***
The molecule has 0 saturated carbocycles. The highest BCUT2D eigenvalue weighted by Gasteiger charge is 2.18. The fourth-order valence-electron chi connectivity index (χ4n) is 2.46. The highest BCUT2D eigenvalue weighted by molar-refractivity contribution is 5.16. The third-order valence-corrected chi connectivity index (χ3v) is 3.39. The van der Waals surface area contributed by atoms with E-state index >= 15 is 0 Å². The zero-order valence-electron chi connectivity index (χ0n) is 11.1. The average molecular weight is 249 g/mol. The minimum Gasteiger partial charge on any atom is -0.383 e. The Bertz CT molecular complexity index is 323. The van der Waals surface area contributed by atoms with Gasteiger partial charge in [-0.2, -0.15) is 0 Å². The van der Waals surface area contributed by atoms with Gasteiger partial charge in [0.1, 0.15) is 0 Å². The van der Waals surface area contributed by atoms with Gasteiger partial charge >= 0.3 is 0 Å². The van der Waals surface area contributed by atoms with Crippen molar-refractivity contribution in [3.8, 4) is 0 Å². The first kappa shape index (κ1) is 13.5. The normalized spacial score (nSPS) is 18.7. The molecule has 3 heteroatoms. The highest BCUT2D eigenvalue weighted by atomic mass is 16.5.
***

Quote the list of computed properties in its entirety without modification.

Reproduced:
The molecule has 0 saturated carbocycles. The highest BCUT2D eigenvalue weighted by Gasteiger charge is 2.18. The fourth-order valence-electron chi connectivity index (χ4n) is 2.46. The highest BCUT2D eigenvalue weighted by molar-refractivity contribution is 5.16. The third-order valence-corrected chi connectivity index (χ3v) is 3.39. The van der Waals surface area contributed by atoms with E-state index >= 15 is 0 Å². The zero-order valence-electron chi connectivity index (χ0n) is 11.1. The average molecular weight is 249 g/mol. The minimum Gasteiger partial charge on any atom is -0.383 e. The Bertz CT molecular complexity index is 323. The van der Waals surface area contributed by atoms with Gasteiger partial charge in [-0.2, -0.15) is 0 Å². The van der Waals surface area contributed by atoms with Gasteiger partial charge in [0.1, 0.15) is 0 Å². The van der Waals surface area contributed by atoms with Gasteiger partial charge >= 0.3 is 0 Å². The van der Waals surface area contributed by atoms with Crippen molar-refractivity contribution in [3.8, 4) is 0 Å². The first kappa shape index (κ1) is 13.5. The normalized spacial score (nSPS) is 18.7. The molecule has 3 heteroatoms. The highest BCUT2D eigenvalue weighted by atomic mass is 16.5.